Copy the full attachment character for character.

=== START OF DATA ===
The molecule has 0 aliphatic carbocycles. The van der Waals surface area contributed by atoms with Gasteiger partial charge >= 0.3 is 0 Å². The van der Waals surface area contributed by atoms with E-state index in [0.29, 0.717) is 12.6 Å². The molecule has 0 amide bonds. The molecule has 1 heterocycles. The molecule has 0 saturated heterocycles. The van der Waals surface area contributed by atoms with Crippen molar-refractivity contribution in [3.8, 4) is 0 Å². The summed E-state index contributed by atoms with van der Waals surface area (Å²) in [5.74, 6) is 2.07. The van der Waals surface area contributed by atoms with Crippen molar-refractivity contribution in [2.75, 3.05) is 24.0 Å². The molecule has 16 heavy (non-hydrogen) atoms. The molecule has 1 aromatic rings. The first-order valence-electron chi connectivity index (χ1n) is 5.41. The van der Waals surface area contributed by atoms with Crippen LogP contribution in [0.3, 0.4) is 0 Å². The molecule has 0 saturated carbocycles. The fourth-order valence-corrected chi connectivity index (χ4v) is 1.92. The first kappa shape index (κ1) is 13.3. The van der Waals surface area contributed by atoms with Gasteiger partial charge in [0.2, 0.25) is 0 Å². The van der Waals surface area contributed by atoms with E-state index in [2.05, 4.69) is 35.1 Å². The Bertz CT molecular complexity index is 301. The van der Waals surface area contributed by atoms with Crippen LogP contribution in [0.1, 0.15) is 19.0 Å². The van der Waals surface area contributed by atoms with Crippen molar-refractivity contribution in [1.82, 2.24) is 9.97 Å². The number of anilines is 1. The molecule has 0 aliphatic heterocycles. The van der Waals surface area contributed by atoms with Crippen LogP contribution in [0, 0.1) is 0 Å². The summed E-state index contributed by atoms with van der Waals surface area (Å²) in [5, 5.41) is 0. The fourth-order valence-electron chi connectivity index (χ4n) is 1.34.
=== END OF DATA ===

The molecule has 0 aliphatic carbocycles. The van der Waals surface area contributed by atoms with Gasteiger partial charge >= 0.3 is 0 Å². The van der Waals surface area contributed by atoms with E-state index in [0.29, 0.717) is 12.6 Å². The molecule has 0 amide bonds. The molecule has 1 heterocycles. The molecule has 0 saturated heterocycles. The van der Waals surface area contributed by atoms with Crippen molar-refractivity contribution in [3.8, 4) is 0 Å². The summed E-state index contributed by atoms with van der Waals surface area (Å²) in [5.74, 6) is 2.07. The van der Waals surface area contributed by atoms with Crippen molar-refractivity contribution in [2.75, 3.05) is 24.0 Å². The molecule has 16 heavy (non-hydrogen) atoms. The molecule has 1 aromatic rings. The first-order valence-electron chi connectivity index (χ1n) is 5.41. The van der Waals surface area contributed by atoms with Crippen LogP contribution in [0.3, 0.4) is 0 Å². The molecule has 0 saturated carbocycles. The fourth-order valence-corrected chi connectivity index (χ4v) is 1.92. The first kappa shape index (κ1) is 13.3. The van der Waals surface area contributed by atoms with Gasteiger partial charge in [0.2, 0.25) is 0 Å². The van der Waals surface area contributed by atoms with E-state index in [2.05, 4.69) is 35.1 Å². The Bertz CT molecular complexity index is 301. The van der Waals surface area contributed by atoms with Crippen LogP contribution in [0.1, 0.15) is 19.0 Å². The van der Waals surface area contributed by atoms with Crippen molar-refractivity contribution in [1.82, 2.24) is 9.97 Å². The number of anilines is 1. The molecule has 0 aliphatic heterocycles. The van der Waals surface area contributed by atoms with Crippen LogP contribution in [0, 0.1) is 0 Å². The summed E-state index contributed by atoms with van der Waals surface area (Å²) in [5, 5.41) is 0. The fourth-order valence-electron chi connectivity index (χ4n) is 1.34.